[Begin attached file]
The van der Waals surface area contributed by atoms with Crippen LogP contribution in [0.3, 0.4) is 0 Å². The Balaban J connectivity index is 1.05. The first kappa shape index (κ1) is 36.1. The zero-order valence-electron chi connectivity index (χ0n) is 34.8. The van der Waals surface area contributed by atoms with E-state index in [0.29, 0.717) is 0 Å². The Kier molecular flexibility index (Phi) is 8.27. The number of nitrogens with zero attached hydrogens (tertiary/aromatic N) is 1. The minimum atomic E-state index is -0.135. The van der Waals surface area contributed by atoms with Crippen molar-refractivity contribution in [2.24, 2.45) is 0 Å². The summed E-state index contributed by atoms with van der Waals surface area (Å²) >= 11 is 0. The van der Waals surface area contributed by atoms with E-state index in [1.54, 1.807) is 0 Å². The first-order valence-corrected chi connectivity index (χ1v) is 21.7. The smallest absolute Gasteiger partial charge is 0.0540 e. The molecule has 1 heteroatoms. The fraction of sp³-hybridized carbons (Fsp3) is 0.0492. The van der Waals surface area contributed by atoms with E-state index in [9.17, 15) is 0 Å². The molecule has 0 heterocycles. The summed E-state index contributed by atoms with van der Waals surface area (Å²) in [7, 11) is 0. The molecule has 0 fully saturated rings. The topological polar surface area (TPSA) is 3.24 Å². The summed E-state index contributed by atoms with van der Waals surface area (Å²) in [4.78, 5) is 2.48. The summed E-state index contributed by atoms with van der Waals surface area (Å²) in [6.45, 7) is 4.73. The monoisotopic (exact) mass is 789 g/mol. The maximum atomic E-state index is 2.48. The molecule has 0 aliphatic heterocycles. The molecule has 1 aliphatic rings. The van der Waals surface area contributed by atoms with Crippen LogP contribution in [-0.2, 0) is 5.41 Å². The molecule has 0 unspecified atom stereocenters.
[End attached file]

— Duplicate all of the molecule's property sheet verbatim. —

The van der Waals surface area contributed by atoms with Crippen LogP contribution in [0.3, 0.4) is 0 Å². The Balaban J connectivity index is 1.05. The first kappa shape index (κ1) is 36.1. The zero-order valence-electron chi connectivity index (χ0n) is 34.8. The van der Waals surface area contributed by atoms with E-state index in [0.29, 0.717) is 0 Å². The Kier molecular flexibility index (Phi) is 8.27. The number of nitrogens with zero attached hydrogens (tertiary/aromatic N) is 1. The minimum atomic E-state index is -0.135. The van der Waals surface area contributed by atoms with Crippen molar-refractivity contribution in [2.24, 2.45) is 0 Å². The summed E-state index contributed by atoms with van der Waals surface area (Å²) >= 11 is 0. The van der Waals surface area contributed by atoms with E-state index in [1.54, 1.807) is 0 Å². The first-order valence-corrected chi connectivity index (χ1v) is 21.7. The smallest absolute Gasteiger partial charge is 0.0540 e. The molecule has 1 heteroatoms. The fraction of sp³-hybridized carbons (Fsp3) is 0.0492. The van der Waals surface area contributed by atoms with E-state index in [9.17, 15) is 0 Å². The molecule has 0 heterocycles. The summed E-state index contributed by atoms with van der Waals surface area (Å²) in [7, 11) is 0. The molecule has 0 fully saturated rings. The topological polar surface area (TPSA) is 3.24 Å². The summed E-state index contributed by atoms with van der Waals surface area (Å²) in [4.78, 5) is 2.48. The summed E-state index contributed by atoms with van der Waals surface area (Å²) in [6.45, 7) is 4.73. The monoisotopic (exact) mass is 789 g/mol. The maximum atomic E-state index is 2.48. The molecule has 0 aliphatic heterocycles. The molecule has 1 aliphatic rings. The van der Waals surface area contributed by atoms with Crippen LogP contribution in [-0.2, 0) is 5.41 Å². The molecule has 0 unspecified atom stereocenters.